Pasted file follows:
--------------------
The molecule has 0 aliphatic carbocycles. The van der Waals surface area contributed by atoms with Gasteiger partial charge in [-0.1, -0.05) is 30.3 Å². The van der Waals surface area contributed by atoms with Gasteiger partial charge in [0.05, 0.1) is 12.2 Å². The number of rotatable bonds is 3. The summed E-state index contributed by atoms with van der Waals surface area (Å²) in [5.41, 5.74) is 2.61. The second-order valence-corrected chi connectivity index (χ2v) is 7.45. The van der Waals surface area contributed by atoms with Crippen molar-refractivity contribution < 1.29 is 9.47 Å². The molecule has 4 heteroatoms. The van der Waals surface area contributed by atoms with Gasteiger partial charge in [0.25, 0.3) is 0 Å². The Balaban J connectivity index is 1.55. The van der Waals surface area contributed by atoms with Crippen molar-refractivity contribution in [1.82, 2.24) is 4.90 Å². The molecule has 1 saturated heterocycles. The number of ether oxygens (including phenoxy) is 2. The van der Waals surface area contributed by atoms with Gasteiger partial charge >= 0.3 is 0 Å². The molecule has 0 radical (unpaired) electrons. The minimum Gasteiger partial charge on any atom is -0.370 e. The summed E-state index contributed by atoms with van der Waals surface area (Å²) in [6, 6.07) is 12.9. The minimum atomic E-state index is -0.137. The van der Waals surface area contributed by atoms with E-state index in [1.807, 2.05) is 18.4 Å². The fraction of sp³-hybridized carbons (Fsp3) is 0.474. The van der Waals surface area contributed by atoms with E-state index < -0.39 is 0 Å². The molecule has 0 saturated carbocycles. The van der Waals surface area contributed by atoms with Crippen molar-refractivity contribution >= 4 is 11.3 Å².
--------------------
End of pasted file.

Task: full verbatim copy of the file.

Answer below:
The molecule has 0 aliphatic carbocycles. The van der Waals surface area contributed by atoms with Gasteiger partial charge in [-0.1, -0.05) is 30.3 Å². The van der Waals surface area contributed by atoms with Gasteiger partial charge in [0.05, 0.1) is 12.2 Å². The number of rotatable bonds is 3. The summed E-state index contributed by atoms with van der Waals surface area (Å²) in [5.41, 5.74) is 2.61. The second-order valence-corrected chi connectivity index (χ2v) is 7.45. The van der Waals surface area contributed by atoms with Crippen molar-refractivity contribution < 1.29 is 9.47 Å². The molecule has 4 heteroatoms. The van der Waals surface area contributed by atoms with Gasteiger partial charge in [0.25, 0.3) is 0 Å². The Balaban J connectivity index is 1.55. The van der Waals surface area contributed by atoms with Crippen molar-refractivity contribution in [1.82, 2.24) is 4.90 Å². The molecule has 1 saturated heterocycles. The number of ether oxygens (including phenoxy) is 2. The van der Waals surface area contributed by atoms with Gasteiger partial charge >= 0.3 is 0 Å². The molecule has 0 radical (unpaired) electrons. The minimum Gasteiger partial charge on any atom is -0.370 e. The summed E-state index contributed by atoms with van der Waals surface area (Å²) in [6, 6.07) is 12.9. The minimum atomic E-state index is -0.137. The van der Waals surface area contributed by atoms with E-state index in [1.807, 2.05) is 18.4 Å². The fraction of sp³-hybridized carbons (Fsp3) is 0.474. The van der Waals surface area contributed by atoms with E-state index < -0.39 is 0 Å². The molecule has 0 saturated carbocycles. The van der Waals surface area contributed by atoms with Crippen molar-refractivity contribution >= 4 is 11.3 Å².